It's no use crying over spilled milk - Rogozin says after visit to Spitsbergen

Russian Deputy Prime Minister Dmitry Rogozin has commented on the Norwegian Foreign Ministry's request to the Russian authorities to explain his visit to Spitsbergen.

Russian Deputy Prime Minister Dmitry Rogozin has commented on the Norwegian Foreign Ministry's request to the Russian authorities to explain his visit to Spitsbergen.

"It's no use crying over spilled milk," he tweeted on Sunday.

The Barents Observer edition wrote earlier that the Norwegian authorities had asked Russia to explain the vice-premier's visit to Spitsbergen. The edition said that Rogozin was blacklisted by the European Union and Norway over Ukraine.

"We have arrived to Spitsbergen"

The visits of blacklisted people to Svalbard are undesirable, Norwegian Foreign Ministry representative Frode Andersen told the edition.

Meanwhile, Russian Foreign Ministry said that Norway's reaction to this visit is absurd from the point of view of international law. 

"Such a reaction causes surprise. It can't be explained and is absurd from the point of view of international law," Russian Foreign Ministry Alexander Lukashevich said in a commentary posted on the ministry's website on Monday.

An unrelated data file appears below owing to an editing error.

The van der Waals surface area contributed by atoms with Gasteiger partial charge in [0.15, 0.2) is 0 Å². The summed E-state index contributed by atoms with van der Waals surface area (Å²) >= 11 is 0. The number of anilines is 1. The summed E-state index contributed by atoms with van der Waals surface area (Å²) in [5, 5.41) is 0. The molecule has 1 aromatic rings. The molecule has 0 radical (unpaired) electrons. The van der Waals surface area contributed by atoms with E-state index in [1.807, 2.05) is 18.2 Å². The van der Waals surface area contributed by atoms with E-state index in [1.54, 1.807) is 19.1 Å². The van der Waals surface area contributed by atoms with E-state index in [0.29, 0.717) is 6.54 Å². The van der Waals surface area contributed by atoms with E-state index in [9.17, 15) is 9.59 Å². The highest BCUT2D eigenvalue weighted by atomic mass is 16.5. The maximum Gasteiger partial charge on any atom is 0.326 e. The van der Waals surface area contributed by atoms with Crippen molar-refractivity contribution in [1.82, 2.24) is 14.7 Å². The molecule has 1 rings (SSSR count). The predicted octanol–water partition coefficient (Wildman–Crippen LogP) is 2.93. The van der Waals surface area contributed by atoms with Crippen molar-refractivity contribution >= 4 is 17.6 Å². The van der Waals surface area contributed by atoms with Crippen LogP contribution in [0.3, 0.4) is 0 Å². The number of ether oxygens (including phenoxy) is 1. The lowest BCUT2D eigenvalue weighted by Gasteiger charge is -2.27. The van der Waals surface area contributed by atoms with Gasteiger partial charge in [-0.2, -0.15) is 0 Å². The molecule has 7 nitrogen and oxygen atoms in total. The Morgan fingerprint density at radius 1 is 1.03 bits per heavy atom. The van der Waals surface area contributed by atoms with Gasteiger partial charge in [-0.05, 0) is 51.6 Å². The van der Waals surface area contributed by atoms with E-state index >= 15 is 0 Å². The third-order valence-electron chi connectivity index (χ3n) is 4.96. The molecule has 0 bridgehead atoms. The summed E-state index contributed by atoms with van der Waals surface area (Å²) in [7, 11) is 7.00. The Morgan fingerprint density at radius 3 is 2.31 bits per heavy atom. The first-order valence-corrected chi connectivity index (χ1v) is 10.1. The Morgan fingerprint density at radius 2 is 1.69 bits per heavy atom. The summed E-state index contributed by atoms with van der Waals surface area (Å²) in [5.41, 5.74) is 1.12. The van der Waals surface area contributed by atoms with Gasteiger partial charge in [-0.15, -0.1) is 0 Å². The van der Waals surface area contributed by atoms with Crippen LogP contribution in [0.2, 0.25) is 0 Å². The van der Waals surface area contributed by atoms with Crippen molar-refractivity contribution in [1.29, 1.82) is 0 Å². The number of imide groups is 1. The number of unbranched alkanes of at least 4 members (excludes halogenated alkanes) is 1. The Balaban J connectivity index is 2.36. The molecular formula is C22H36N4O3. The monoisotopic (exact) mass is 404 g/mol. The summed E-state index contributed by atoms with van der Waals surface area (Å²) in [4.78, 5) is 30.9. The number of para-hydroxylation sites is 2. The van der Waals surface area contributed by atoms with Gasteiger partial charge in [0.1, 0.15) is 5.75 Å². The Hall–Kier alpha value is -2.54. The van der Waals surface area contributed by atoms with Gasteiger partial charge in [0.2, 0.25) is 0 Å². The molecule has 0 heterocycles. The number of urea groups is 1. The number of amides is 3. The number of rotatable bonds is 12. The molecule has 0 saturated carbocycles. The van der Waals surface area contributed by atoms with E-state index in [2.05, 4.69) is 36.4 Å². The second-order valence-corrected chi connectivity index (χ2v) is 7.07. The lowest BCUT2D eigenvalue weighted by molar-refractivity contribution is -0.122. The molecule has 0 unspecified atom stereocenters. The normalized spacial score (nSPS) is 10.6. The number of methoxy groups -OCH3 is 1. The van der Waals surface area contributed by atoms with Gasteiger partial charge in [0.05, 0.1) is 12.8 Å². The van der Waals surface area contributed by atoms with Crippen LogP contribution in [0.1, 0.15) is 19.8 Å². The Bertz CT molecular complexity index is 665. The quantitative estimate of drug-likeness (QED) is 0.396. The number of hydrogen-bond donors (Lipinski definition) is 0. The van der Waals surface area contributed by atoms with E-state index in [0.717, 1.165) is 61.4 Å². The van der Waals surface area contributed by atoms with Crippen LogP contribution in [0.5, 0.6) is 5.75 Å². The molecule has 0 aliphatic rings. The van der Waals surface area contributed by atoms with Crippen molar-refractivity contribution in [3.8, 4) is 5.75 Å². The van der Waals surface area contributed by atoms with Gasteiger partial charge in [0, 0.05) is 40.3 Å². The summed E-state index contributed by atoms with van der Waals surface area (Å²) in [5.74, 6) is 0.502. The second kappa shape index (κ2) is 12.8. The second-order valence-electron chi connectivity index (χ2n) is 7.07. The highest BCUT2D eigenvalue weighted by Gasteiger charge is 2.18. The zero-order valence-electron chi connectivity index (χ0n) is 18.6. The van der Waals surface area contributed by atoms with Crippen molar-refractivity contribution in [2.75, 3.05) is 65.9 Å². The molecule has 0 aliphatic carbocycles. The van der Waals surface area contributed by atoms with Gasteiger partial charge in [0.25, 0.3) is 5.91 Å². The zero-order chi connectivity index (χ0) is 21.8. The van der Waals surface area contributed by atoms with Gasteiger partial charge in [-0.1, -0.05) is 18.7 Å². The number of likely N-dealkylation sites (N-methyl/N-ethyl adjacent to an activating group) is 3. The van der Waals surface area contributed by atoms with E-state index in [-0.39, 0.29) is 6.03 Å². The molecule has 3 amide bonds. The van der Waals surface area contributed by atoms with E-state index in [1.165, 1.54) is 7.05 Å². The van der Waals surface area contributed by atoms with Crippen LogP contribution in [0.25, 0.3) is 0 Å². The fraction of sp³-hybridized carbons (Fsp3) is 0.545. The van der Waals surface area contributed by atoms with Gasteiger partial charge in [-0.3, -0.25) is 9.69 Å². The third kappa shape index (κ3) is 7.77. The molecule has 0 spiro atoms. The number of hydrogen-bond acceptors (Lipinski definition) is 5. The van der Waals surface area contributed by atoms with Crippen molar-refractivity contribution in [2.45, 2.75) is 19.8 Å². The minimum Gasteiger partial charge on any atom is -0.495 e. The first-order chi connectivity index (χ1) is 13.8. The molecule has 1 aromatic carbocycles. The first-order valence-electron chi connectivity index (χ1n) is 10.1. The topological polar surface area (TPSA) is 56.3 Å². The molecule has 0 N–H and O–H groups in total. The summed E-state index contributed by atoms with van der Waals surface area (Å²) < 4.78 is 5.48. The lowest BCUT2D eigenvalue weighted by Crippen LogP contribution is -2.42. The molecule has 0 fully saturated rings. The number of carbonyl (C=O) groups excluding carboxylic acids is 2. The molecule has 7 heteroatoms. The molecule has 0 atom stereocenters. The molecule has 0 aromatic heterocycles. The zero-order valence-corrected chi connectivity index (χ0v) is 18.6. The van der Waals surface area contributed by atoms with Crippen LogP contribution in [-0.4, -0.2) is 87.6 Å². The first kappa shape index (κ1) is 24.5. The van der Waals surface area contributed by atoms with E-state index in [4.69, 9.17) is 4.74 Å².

"Article 3 of the 1920 Spitsbergen Treaty envisages free access to the archipelago for citizens of the countries that are signatories to the Treaty. The said unilateral sanctions do not eliminate this provision of the Treaty and are irrelevant in this case. Thus, there are no grounds to make any claims against Russia from the point of view of international law," Lukashevich said.

"We regret Norway's initiative to join the EU anti-Russia sanctions which causes negative consequences for Russian-Norwegian relations and, as we see, distorts the perception of reality by our Norwegian neighbors," Lukashevich said in his commentary.

"The use of the archipelago for a visit to North Pole 2015 was purely for logistical reasons as per the aviation safety requirements in high latitudes. This circumstance is totally natural and we hoped for the understanding of Norway in the spirit of our partnership in the Arctic, which until now has always been shown by Norway," Lukashevich said.

Rogozin leads the commission on Arctic development issues and was expected to take part in the opening of the North Pole 2015 floating station.

The visit by the Russian deputy prime minister to the archipelago was followed by a negative reaction from Norway because Rogozin is on the EU sanctions list.

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